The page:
The Indiana Court of Appeals reversed a woman's conviction of misdemeanor assisting a criminal Jan. 2 because the state failed to define "fugitive from justice" and prove the criminal was charged with an offense in another state and fled to Indiana.
In Darcy Lafferty v. State of Indiana, No. 65A01-0806-CR-314, the state charged Darcy Lafferty with assisting a criminal under Indiana Code Section 35-44-3-2 after she was seen with John Murphy, who was wanted by police, and told them he wasn't in her home when he actually was. Lafferty's defense counsel wanted the trial court to offer a proposed final instruction that defined a fugitive from justice as someone who is charged with criminal activity in one state and flees to another state. Her counsel relied on Frost v. State, 527 N.E.2d 228 (Ind. Ct. App. 1988), to enter the instruction. The trial court refused the proposed instruction.
In Frost, and in Myers v. State, 765 N.E.2d 663, 667 (Ind. Ct. App. 2002), the court held a fugitive from justice was someone charged with criminal activity in one state and flees from that jurisdiction to another.
The state failed to present any evidence that Murphy had fled from one state to another. The state argued that the court should employ a broader definition of "fugitive from justice" to refer to anyone who flees from officers. While the appellate court agrees that I. C. Section 35-44-3-2 should apply to any defendant who harbors a criminal, regardless of where the crime was committed, the court doesn't believe it should overrule the holdings in Frost and Myers.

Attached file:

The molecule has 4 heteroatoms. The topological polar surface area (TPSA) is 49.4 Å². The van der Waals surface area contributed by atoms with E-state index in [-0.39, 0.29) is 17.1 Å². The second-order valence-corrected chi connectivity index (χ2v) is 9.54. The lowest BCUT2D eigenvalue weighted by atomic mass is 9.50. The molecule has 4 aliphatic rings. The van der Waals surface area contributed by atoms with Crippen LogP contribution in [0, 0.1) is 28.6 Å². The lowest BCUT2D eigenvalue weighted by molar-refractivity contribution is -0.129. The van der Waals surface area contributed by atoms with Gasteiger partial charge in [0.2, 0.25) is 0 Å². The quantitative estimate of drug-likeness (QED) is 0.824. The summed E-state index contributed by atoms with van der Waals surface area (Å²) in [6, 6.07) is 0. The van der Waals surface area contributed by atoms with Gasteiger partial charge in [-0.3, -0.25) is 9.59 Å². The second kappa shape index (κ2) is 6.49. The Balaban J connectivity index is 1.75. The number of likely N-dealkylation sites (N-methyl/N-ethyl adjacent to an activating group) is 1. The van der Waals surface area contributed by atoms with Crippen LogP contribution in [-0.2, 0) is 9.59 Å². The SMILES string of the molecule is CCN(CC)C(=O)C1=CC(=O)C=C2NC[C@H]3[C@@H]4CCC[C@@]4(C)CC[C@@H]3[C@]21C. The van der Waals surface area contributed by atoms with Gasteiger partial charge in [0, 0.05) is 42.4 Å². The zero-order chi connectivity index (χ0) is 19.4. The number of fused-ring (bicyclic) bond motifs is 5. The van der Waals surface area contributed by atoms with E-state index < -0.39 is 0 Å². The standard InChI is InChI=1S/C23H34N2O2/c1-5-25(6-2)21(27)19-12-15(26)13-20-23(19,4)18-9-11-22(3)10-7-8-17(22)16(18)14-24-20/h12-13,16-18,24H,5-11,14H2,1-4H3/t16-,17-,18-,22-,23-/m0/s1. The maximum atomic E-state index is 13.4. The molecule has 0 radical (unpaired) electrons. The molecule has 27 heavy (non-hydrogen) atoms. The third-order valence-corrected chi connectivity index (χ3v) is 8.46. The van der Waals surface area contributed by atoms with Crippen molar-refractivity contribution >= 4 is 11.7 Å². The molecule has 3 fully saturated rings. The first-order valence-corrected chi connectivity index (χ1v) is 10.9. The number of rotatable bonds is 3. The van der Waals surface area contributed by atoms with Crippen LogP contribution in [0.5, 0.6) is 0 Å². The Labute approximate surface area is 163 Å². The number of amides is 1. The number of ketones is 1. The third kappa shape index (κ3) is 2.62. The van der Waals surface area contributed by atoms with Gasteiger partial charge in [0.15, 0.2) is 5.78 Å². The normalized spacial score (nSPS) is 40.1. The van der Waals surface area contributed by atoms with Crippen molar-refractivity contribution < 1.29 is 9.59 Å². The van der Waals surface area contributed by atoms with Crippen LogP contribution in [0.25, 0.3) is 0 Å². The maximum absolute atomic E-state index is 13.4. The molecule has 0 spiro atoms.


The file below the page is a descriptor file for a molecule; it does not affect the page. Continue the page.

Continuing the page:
The state failed to use the alternative language in the statute that says the statute also applies to someone who assists another person "who has committed a crime, or is a fugitive from justice ...," wrote Senior Judge William I. Garrard. Had the state elected to charge Lafferty as having harbored John Murphy, "a person who has committed a crime" instead of "a fugitive from justice," then the proof at trial would have been adequate, the judge wrote. Instead, it only alleged Murphy was a fugitive from justice, and the state failed to prove he was a fugitive from justice under Frost. The Court of Appeals also noted that its research failed to find any Indiana case questioning or challenging the Frost definition.
The appellate court reversed Lafferty's conviction and ordered her discharged.